Once you’ve contacted a bank, you must understand their loan-to-value (LTV) ratio. Lenders use this number to determine how much risk they’re taking on a secured loan. An LTV ratio is calculated by dividing the amount borrowed by the appraised value. The higher the percentage (riskier), the higher the interest rate.
Another critical aspect of banking you must understand is the loan review process. The purpose of a loan review is to assess the overall portfolio quality for the board of directors (BOD) and senior management. In other words, who has the final say-so on your loan, and what does that process entail?
It would also help if you were prepared to discuss total square footage and provide copies of your personal finances. These documents include income verification, assets and debts, credit history, and other notable records.
Don’t forget to ask how payments will work. Will the lender disburse funds to you or the contractors? Or will a draw schedule be utilized (pay as you go)?
Once your loan is finalized, you’ll need an approval letter to show contractors (when collecting bids) and realtors (when purchasing property).
2) Acquire Land to Build On
Next, you’ll need to purchase land to build your pole barn home (if you don’t already own a plot). As mentioned above, the location can affect your post frame project.
For instance, do you want to live within city limits or out in the country? Depending on the location, you may have to obtain building permits from the city hall rather than a county office. They also dictate if you can build a barndominium in that area.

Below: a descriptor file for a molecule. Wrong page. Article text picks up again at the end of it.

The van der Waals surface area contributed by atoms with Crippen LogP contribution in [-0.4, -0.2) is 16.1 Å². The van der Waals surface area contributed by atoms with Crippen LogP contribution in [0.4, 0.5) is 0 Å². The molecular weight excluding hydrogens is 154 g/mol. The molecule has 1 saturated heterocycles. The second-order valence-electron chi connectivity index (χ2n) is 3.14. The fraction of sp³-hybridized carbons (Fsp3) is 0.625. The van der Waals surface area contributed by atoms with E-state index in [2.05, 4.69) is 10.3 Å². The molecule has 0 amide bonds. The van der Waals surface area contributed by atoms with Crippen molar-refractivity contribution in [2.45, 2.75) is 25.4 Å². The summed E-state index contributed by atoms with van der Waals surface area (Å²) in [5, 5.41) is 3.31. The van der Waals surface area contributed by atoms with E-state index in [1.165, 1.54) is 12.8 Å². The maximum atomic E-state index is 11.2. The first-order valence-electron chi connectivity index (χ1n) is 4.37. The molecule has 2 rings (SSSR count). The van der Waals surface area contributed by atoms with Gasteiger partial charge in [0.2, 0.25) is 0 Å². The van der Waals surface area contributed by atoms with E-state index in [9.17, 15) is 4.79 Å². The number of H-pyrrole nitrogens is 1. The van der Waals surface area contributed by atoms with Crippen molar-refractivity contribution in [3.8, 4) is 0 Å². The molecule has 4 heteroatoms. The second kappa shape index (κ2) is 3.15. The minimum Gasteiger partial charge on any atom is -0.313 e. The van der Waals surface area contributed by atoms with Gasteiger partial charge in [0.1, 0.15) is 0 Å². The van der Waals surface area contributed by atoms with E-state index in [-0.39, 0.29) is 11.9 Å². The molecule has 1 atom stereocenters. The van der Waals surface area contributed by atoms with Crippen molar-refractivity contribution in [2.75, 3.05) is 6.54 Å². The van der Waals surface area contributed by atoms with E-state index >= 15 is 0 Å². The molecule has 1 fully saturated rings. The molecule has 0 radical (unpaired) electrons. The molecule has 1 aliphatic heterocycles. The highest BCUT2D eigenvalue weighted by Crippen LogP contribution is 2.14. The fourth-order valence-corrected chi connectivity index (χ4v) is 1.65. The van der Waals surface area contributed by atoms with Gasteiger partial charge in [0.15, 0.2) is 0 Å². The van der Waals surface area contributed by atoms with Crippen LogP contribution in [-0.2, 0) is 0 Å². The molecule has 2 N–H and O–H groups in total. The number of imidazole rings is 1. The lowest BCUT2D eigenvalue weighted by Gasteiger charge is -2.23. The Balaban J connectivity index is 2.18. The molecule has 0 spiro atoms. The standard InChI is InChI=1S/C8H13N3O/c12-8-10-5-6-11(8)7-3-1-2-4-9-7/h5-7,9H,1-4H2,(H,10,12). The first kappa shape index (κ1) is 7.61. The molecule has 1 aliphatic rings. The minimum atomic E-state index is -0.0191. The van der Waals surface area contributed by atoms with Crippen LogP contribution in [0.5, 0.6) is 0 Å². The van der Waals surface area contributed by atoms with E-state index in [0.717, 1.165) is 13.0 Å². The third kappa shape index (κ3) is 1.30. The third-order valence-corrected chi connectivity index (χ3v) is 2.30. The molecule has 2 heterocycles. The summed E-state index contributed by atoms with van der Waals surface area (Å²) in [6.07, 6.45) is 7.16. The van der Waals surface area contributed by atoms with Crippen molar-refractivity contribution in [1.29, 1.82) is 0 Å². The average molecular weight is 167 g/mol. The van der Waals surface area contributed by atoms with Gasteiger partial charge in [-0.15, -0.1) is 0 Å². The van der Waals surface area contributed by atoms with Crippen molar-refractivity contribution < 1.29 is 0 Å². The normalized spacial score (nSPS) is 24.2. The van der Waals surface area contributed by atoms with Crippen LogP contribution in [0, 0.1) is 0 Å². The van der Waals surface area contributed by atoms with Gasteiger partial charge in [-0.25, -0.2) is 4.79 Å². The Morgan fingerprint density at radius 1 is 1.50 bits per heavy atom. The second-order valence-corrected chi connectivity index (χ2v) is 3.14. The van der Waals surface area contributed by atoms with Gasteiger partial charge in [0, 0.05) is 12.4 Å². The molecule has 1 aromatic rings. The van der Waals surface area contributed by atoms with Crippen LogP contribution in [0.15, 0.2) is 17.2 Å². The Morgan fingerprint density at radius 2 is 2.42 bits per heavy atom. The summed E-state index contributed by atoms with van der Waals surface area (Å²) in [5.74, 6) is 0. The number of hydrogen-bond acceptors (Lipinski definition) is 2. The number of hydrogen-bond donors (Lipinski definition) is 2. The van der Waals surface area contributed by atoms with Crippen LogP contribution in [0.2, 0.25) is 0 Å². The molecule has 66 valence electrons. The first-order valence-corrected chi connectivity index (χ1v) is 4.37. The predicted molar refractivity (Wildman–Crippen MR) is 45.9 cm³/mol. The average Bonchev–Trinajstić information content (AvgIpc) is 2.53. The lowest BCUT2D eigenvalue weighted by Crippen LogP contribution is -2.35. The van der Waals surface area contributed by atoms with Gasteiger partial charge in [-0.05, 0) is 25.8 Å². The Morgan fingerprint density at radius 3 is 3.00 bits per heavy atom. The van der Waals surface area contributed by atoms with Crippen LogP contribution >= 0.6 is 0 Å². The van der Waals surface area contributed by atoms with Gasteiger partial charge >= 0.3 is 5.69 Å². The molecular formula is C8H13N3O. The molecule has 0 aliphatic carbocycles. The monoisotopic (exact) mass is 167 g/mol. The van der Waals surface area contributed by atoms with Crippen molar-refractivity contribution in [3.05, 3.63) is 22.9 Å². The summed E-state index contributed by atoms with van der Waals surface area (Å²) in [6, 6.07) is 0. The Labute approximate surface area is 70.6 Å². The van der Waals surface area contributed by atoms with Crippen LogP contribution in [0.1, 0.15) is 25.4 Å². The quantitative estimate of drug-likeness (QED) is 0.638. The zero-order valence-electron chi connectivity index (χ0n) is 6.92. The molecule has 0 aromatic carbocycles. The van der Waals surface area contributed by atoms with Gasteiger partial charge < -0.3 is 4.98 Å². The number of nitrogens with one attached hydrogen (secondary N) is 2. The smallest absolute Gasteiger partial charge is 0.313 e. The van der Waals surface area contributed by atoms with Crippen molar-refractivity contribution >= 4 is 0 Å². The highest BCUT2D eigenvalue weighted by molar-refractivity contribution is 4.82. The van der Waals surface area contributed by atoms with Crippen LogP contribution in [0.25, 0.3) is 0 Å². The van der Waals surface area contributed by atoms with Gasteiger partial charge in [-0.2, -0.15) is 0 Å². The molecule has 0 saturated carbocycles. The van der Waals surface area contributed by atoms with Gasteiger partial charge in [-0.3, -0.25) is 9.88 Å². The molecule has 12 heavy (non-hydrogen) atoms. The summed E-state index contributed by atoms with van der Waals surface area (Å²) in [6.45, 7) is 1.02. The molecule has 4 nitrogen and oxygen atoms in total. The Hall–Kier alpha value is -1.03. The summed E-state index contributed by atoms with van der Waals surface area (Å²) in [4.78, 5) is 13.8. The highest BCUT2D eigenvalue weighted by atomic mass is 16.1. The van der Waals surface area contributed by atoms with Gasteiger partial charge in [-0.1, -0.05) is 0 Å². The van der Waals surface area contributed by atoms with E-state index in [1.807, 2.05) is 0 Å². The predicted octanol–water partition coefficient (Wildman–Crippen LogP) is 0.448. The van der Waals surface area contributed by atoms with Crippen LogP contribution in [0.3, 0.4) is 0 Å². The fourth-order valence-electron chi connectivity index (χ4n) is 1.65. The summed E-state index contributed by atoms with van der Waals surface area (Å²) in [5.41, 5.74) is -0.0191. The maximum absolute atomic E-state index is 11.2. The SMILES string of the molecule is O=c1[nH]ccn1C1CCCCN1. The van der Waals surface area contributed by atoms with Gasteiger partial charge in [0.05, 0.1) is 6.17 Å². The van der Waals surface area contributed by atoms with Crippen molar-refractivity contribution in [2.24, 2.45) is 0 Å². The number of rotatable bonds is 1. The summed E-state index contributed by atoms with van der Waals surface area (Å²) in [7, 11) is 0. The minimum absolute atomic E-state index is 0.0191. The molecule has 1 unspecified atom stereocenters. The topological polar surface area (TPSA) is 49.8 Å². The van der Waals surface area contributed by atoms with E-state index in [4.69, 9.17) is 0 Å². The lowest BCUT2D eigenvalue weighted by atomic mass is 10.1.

Some cities require more paperwork and enforce more regulations (e.g., inspections and setbacks) than counties. Not to mention, permits can be costly. We’ll cover permitting information in the following section.
Once you’ve acquired land, you must identify the exact location of your pole barn home. It would be best if you considered the following factors when picking a spot:
- Site Preparation: The work done to your land before post frame construction. This step addresses complications (if any) upfront. You can hire an excavator or tackle it on your own.
- Utilities: Includes electric, gas, sewage, and water. Mapping them out prevents utility strikes that may cause harm to you or contractors.
- Site Access: The flow of building materials, equipment, and people to your shome. Construction crews need ample space to do their job right and on time.
- Excavation: A level site with minimal obstacles (e.g., trees). The less excavation needed, the more money you’ll save on site prep and construction costs. If your site is uneven or hilltop, you’ll need to fill (add) or cut (remove) until the ground is flat.
Do you need help drafting a site preparation plan? Your Project Sales Consultant (PSC) will be able to assist you.
For more helpful tips, we recommend downloading our FREE “Site Preparation: Unlock a Successful Building Project” e-book.
3) Obtain the Necessary Permits
Before you can start site preparation and post frame construction, you need to obtain the necessary permits. Unfortunately, there isn’t a “one size fits all” permit. It boils down to the building use and – you guessed it – location.
Again, a building permit within city limits may have a different set of rules than the countryside. However, all pole barn permits have the following components in common:
- Setback: The minimum distance between a post frame building and the property line.
- Easement: The legal right for another owner to cross or have limited access to one’s property.
- Building Height & Lot Coverage Restrictions: Limits how high you can build and what percentage of your lot can be covered by structures.
It’s crucial that you understand these components and how they affect your post frame project.
Be prepared to apply for multiple licenses. For example, you’ll need different ones for putting in a driveway, hooking up to utilities, and building during certain times of the year.
Furthermore, you should be ready to submit the following documents with your permit application:
- Site plan
- Plat survey